What is the Law in Virginia for Bars and Guns?
Generally, alcohol and Firearms do not mix. In Virginia, there are a few key laws that you need to be aware of concerning alcohol and the carrying and possession of firearms in Virginia.
Under Virginia Code Section 18.2-308.012, you cannot conceal carry a handgun on the premises of a restaurant or bar that is controlled by the Virginia ABC Board and consume an alcoholic beverage. This statute also makes it illegal for any person licensed to conceal and carry a handgun to be under the influence and carry that handgun in a public place.
If convicted under this statute, your concealed carry permit will be revoked and you will not be eligible to reapply for that permit for five years.
It’s important to note that most establishments that sell alcohol are licensed by the Virginia ABC Board, or privately owned. That means they are private property and the owner of such property has the right to ban firearms from their establishment.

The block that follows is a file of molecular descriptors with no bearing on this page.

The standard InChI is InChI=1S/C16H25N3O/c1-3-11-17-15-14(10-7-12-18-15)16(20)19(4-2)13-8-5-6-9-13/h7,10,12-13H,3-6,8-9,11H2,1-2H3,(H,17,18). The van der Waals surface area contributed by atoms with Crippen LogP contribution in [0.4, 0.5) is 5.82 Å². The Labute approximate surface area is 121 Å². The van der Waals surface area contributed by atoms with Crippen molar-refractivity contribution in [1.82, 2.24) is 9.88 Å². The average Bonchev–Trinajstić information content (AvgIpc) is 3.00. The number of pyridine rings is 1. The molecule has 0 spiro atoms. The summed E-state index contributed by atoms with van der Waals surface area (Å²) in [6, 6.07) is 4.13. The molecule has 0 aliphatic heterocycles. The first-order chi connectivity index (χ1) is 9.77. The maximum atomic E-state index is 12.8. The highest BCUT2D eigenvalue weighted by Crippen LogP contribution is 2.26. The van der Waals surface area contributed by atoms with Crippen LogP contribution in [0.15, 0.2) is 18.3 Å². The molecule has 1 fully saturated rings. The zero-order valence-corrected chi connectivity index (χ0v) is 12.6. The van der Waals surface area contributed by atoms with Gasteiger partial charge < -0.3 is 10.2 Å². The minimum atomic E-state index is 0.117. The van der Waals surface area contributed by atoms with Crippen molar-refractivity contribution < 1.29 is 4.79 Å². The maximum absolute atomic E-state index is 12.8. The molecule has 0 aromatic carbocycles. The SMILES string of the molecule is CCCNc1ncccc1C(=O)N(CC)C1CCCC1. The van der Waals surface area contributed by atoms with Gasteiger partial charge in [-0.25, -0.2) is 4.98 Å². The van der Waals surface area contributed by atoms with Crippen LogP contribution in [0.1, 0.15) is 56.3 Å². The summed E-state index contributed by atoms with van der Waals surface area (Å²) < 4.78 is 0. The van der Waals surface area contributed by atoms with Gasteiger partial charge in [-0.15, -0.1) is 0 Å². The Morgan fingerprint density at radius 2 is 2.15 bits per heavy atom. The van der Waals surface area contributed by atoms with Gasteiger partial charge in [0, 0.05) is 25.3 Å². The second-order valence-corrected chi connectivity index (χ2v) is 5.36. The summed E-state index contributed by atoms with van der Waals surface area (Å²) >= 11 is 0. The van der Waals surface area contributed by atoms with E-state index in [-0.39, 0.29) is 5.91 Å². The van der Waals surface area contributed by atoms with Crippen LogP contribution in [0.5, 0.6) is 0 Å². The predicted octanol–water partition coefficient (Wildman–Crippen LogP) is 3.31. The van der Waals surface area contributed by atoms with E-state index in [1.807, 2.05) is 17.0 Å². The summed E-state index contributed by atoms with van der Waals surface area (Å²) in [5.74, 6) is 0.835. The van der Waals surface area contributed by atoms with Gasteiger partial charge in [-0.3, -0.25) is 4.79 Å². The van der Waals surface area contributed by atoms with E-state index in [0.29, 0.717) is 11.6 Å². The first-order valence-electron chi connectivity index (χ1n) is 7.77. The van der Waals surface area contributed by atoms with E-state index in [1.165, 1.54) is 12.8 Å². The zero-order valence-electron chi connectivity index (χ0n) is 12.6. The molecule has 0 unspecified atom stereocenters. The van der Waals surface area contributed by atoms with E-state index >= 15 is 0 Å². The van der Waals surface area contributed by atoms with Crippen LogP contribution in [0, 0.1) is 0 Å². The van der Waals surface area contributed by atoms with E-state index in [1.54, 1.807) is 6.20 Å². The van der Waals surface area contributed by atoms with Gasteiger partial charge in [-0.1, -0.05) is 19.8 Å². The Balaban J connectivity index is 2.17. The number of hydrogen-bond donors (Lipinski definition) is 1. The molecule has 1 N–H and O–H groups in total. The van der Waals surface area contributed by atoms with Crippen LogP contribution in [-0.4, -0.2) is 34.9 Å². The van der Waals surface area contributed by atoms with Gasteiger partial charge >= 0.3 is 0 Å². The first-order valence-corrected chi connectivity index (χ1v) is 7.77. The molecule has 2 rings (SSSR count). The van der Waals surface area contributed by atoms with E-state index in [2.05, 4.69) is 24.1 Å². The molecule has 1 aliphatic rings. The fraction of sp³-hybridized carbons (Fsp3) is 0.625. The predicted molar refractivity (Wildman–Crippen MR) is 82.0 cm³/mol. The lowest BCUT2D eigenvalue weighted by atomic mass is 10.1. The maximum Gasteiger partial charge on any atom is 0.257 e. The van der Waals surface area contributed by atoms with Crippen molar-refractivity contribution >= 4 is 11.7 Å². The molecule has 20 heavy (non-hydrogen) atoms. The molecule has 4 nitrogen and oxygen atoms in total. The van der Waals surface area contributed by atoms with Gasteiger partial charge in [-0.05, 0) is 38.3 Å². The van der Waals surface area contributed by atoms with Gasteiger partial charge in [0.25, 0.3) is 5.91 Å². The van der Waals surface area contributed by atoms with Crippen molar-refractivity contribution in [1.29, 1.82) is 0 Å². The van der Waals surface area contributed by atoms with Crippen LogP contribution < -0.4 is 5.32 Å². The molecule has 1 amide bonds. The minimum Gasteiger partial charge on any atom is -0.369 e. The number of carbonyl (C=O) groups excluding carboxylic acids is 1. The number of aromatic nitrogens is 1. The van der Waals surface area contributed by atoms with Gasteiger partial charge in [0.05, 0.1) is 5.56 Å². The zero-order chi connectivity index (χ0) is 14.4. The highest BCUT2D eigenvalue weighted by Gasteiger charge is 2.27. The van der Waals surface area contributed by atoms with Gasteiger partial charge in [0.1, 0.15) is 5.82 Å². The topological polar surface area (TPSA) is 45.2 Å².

There are so many varieties of ammunition on the market today, but not every type is perceived the same in the eyes of the law. Watch Independent Program Attorney Ed Riley explain how the type of ammo you use could affect you.
Ed Riley: Hi, Ed Riley, U.S. LawShield Independent Program Attorney for Virginia. In this segment, we are going to discuss ammunition. Here are a view key points we want you to know about ammunition. Number one, if you cannot possess a firearm, most likely you cannot possess ammunition. A couple of examples would be, if you’re a felon or if you have been adjudicated mentally defective, or you’re a fugitive from justice. There are many others to consider, but if you can’t possess a firearm then the odds are very good you can’t possess ammunition.
Number two, as to the specifics of the ammunition, most of you LawShield members are buying ammunition from the same place you are buying most of your guns, which are big stores or federal licensed firearms dealers. So the odds of them selling ammunition that is not legal is pretty slim.